Lamont Dozier, an acclaimed singer, songwriter and producer, who was one of the key architects of the "Motown Sound," has passed away, reports NPR. He was 81.

Dozier's passing was confirmed by his family in a statement saying the "devoted father and legendary songwriter, producer, and recording artist, died peacefully in his home on Monday, August 8. ... We love him dearly and will miss him always."

On Instagram, Lamont Dozier Jr. payed tribute to his father.

“Rest in Heavenly Peace, Dad!,” his post read.

Born in Detroit, Michigan, Dozier was encouraged by an elementary school teacher who loved his writing as a kid.

"She thought it was very astute of me to have such a feel for words and stuff," Dozier said in an interview.  "So I started to put these words to music by the time I was, like, 12 or 13."

While in high school, Dozier started his own doo-wop group called The Romeos and by the 1960s his musicality caught the attention of Motown Records founder Berry Gordy. Along with Brian and Eddie Holland, he formed Holland-Dozier-Holland and they would go on to be the chief architects of the "Sound of Young America."

Holland-Dozier-Holland wrote 80 singles that hit the Top 40 of the pop or R&B charts, including 15 number one songs. The trio crafted classic songs for Martha and the Vandellas (“Heat Wave,” “Jimmy Mack”), the Four Tops (“Baby I Need Your Loving,” “Bernadette,” “I Can’t Help Myself”) the Supremes (“You Can’t Hurry Love,” “Baby Love,” “You Keep Me Hangin’ On”), Marvin Gaye (“How Sweet It Is To Be Loved By You), and many others. From  1963 and 1972.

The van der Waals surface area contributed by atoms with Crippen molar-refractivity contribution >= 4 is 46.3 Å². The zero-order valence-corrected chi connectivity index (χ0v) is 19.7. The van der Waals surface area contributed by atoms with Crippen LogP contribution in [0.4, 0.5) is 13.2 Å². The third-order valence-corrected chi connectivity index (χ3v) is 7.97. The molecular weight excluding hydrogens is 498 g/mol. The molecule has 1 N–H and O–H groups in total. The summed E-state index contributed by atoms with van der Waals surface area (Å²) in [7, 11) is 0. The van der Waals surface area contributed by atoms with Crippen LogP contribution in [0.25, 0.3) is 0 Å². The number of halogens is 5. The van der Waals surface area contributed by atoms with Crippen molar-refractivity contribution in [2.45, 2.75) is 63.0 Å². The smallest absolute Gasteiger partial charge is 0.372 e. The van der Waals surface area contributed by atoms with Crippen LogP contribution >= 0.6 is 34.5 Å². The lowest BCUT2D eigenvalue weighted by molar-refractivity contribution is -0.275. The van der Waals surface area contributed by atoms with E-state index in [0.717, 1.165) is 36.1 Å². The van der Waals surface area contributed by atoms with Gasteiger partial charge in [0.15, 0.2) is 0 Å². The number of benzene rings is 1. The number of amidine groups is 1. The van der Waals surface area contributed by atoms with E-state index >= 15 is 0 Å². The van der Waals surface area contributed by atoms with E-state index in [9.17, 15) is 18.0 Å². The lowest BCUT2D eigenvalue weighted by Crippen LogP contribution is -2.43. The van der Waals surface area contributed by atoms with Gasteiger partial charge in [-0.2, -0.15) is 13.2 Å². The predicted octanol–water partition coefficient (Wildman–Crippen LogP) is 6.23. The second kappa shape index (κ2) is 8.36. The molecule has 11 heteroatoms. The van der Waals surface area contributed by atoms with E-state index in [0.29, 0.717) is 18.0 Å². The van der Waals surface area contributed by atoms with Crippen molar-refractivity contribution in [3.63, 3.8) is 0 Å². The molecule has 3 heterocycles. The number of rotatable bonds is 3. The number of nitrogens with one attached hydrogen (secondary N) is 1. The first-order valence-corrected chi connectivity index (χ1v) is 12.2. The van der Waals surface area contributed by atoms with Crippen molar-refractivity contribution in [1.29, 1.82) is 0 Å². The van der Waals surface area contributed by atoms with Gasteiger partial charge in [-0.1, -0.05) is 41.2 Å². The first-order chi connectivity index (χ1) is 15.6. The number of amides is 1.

Describing the creative process of Holland-Dozier-Holland, Dozier said, “Brian was all music, Eddie was all lyrics, and I was the idea man who bridged both.”

In 1967, Dozier and the Holland brothers left Motown, at the peak of their powers, in a dispute over money and ownership. They would go on to launch two labels of their own, Invictus and Hot Wax, where they wrote Freda Payne’s “Band of Gold” in 1970.

Resuming his singing career in 1973, Dozier released several solo albums and singles including “Trying to Hold On to My Woman,” which reached the Top 20, and “Fish Ain’t Bitin’,” which urged the resignation of then-President Richard Nixon.

Throughout the 1980s, he wrote songs for Alison Moyet, Simply Red and Phil Collins. 

Dozier served as an artist-in-residence professor at the University of Southern California’s Thornton School of Music and as chairman of the board of the National Academy of Songwriters.

Along with Eddie and Brian Holland, he was inducted into the Rock and Roll Hall of Fame in 1990, and the Songwriters Hall of Fame in 2009.

In 2019, Dozier's memoir How Sweet It Is: A Songwriter's Reflections on Music, Motown, and the Mystery of the Muse was published.

We at EBONY extend our prayers and deepest condolences to the family and friends of Lamont Dozier.